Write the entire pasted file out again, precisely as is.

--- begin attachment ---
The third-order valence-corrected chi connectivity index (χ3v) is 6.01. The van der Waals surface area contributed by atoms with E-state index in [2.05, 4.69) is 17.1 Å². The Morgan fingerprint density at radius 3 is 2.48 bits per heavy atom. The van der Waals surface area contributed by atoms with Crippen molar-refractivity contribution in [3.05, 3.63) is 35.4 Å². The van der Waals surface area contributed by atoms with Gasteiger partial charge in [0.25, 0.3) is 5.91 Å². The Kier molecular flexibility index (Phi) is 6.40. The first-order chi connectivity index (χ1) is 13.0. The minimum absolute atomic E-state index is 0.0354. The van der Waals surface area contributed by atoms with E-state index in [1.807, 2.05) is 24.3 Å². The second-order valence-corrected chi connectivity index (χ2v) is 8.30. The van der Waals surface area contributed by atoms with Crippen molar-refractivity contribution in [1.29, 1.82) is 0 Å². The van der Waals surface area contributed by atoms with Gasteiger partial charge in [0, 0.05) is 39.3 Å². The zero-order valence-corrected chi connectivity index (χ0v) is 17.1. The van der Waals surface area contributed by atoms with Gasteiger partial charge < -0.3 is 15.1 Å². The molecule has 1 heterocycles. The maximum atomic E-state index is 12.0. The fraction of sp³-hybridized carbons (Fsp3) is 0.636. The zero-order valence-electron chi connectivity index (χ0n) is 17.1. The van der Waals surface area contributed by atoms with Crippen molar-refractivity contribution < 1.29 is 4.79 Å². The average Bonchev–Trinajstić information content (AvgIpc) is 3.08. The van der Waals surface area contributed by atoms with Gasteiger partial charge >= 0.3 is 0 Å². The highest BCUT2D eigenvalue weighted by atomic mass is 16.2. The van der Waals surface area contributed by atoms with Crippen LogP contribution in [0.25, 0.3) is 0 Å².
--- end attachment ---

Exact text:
The third-order valence-corrected chi connectivity index (χ3v) is 6.01. The van der Waals surface area contributed by atoms with E-state index in [2.05, 4.69) is 17.1 Å². The Morgan fingerprint density at radius 3 is 2.48 bits per heavy atom. The van der Waals surface area contributed by atoms with Crippen molar-refractivity contribution in [3.05, 3.63) is 35.4 Å². The van der Waals surface area contributed by atoms with Gasteiger partial charge in [0.25, 0.3) is 5.91 Å². The Kier molecular flexibility index (Phi) is 6.40. The first-order chi connectivity index (χ1) is 13.0. The minimum absolute atomic E-state index is 0.0354. The van der Waals surface area contributed by atoms with E-state index in [1.807, 2.05) is 24.3 Å². The second-order valence-corrected chi connectivity index (χ2v) is 8.30. The van der Waals surface area contributed by atoms with Crippen molar-refractivity contribution in [1.29, 1.82) is 0 Å². The van der Waals surface area contributed by atoms with Gasteiger partial charge in [0, 0.05) is 39.3 Å². The zero-order valence-corrected chi connectivity index (χ0v) is 17.1. The van der Waals surface area contributed by atoms with Gasteiger partial charge < -0.3 is 15.1 Å². The molecule has 1 heterocycles. The maximum atomic E-state index is 12.0. The fraction of sp³-hybridized carbons (Fsp3) is 0.636. The zero-order valence-electron chi connectivity index (χ0n) is 17.1. The van der Waals surface area contributed by atoms with Crippen molar-refractivity contribution < 1.29 is 4.79 Å². The average Bonchev–Trinajstić information content (AvgIpc) is 3.08. The van der Waals surface area contributed by atoms with Gasteiger partial charge >= 0.3 is 0 Å². The highest BCUT2D eigenvalue weighted by atomic mass is 16.2. The van der Waals surface area contributed by atoms with Crippen LogP contribution in [0.25, 0.3) is 0 Å².